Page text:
Rakesh Kapoor (chief executive of Reckitt Benckiser) in “The Corner Office”

KapoorAdam Bryant conducts interviews of senior-level executives that appear in his “Corner Office” column each week in the SundayBusiness section of The New York Times. Here are a few insights provided during an interview of Rakesh Kapoor, chief executive of Reckitt Benckiser, the consumer goods company based in England, who says employees — and leaders — should leave their comfort zones and not “keep complaining about how life should be.”

To read the complete interview as well as Bryant’s interviews of other executives, please click here.

Photo credit: Earl Wilson/The New York Times

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Bryant: What were some important early lessons for you?

Kapoor: I was born in a very small town in India, and the literacy rate at the time was just one in six. Thankfully, one of the biggest things my parents could do for me is to recognize that if I stayed in that town it would be very difficult to get out. And I remember learning how my parents decided that I had to leave. I was playing marbles, and I had an exam the next day. My mother said, “Why aren’t you studying for your exam?” And I said: “What’s the point? I’ll be first anyway.”

I wasn’t that bright, but in that small town, I would have been first. So my parents sent me to the No. 1 school in India, which happened to be a boarding school in New Delhi. It immediately changed the game for me. I went from somebody who had never been second in class to the middle of the class. The bar was immediately raised, and I had to work really hard.

The lesson for me is that a very important part of leadership is to set a bar for people and to constantly keep them out of their comfort zone. I think status quo is a real enemy for progress. And getting out of my own comfort zone is just as important.

Bryant: Any other influences from your parents?

Kapoor: I asked my mom recently if she saw anything in my early childhood years that would tell her that there was something greater in store for me. She told a story of when I was pretty young, and I had some medical problem. She took me to an ayurvedic doctor, and he gave me a concoction that I had to put on my tongue, rather than swallowing, every day. I would do it every day and not complain.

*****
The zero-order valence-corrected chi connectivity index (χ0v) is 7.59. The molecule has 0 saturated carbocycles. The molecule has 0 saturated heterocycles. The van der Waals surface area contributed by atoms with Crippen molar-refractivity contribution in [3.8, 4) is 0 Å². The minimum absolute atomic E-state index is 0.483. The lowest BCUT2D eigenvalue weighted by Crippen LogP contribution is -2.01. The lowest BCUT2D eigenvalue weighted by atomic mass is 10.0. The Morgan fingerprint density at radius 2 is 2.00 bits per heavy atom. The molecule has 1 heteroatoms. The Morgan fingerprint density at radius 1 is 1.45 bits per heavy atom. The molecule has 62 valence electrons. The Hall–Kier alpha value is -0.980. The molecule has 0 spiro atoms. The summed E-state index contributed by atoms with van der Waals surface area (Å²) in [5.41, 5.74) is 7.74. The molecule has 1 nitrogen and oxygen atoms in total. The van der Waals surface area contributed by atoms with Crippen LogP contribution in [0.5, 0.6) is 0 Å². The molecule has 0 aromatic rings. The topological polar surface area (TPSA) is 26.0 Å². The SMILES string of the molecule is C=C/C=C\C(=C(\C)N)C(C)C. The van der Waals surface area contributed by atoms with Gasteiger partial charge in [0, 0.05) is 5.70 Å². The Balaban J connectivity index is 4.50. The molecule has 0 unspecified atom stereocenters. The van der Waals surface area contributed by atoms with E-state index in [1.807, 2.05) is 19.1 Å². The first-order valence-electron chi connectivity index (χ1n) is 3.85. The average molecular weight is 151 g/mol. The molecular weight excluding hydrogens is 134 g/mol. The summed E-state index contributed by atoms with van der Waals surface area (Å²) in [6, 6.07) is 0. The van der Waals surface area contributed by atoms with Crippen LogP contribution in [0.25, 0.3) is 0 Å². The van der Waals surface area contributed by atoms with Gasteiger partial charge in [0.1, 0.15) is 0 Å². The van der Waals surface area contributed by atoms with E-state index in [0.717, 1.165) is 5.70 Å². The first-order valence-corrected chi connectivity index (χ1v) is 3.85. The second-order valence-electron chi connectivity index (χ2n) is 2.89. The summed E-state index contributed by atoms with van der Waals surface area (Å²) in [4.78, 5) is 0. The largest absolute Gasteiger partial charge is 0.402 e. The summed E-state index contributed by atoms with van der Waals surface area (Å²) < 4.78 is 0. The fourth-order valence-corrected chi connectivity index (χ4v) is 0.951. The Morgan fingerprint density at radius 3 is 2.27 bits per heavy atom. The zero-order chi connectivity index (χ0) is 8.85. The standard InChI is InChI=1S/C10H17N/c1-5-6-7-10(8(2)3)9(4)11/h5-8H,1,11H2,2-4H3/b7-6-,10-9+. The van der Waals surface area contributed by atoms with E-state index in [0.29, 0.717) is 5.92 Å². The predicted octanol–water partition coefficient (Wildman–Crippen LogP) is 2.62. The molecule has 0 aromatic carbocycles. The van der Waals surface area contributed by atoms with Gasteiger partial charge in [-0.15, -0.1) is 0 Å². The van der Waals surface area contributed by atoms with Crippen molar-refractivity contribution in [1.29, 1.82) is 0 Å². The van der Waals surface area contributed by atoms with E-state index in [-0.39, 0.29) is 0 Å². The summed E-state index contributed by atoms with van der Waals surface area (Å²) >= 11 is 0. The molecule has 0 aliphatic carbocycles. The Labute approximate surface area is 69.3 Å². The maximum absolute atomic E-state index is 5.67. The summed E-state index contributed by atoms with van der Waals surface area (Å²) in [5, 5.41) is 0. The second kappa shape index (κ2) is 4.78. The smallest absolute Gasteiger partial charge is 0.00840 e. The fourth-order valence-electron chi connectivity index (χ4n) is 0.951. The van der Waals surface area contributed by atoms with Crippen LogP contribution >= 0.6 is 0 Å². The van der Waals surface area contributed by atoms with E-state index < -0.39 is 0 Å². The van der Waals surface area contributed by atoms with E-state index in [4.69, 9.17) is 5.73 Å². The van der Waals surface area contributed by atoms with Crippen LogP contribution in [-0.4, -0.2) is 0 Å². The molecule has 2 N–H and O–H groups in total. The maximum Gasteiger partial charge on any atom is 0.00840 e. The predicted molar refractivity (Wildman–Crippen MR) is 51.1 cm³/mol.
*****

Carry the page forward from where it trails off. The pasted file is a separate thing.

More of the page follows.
One day, my mom tried the medicine to see what it tasted like. And she said it was the most bitter, awful medicine. When she was telling me about this recently, she said, “I think one of the things about you is that you don’t complain about something you have to do.” And I think this is a leadership lesson, too. You have to swallow many bitter pills in your life. You just can’t keep complaining about how life should be. You’ve got to accept the way you have to run your life and then do the very best you can.

Bryant: Tell me about your first career job.

Kapoor: I come from a background of entrepreneurs, and after I got my M.B.A., I joined a start-up rather than a big company. I found that to be a much more exciting way of learning.

I became an area sales manager for an electric typewriter company, and I was sent to a state called Gujarat. We went there and there was nothing. I said to my boss: “Can you even tell me where’s the office? Which way do you want me to go?” He said: “There’s no office address. That’s why we hired you, to build our business.” And for the next couple of years I recruited a huge number of people and we created the second-largest business of that company. So I tell people that when you choose your first job, choose one where you can really make a difference from Day 1, rather than getting submerged in a big-company mind-set.

It also taught me that if you are going to be successful, you’ve got to treat your company like your very own. Because, as an entrepreneur, you are depending on yourself to create the value, not anyone else. You cannot rely on other people to tell you what to do. You’ve got to take the initiative yourself. And if you do that, you know, you are going to have a great chance of success.

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Adam Bryant, deputy national editor of The New York Times, oversees coverage of education issues, military affairs, law, and works with reporters in many of the Times’ domestic bureaus. He also conducts interviews with CEOs and other leaders for Corner Office, a weekly feature in the SundayBusiness section and on nytimes.com that he started in March 2009. In his book, The Corner Office: Indispensable and Unexpected Lessons from CEOs on How to Lead and Succeed, (Times Books), he analyzes the broader lessons that emerge from his interviews with more than 70 leaders. To read an excerpt, please click here. His next book, Quick and Nimble: Lessons from Leading CEOs on How to Create a Culture of Innovation, will also be published by Times Books (January 2014). To contact him, please click here.

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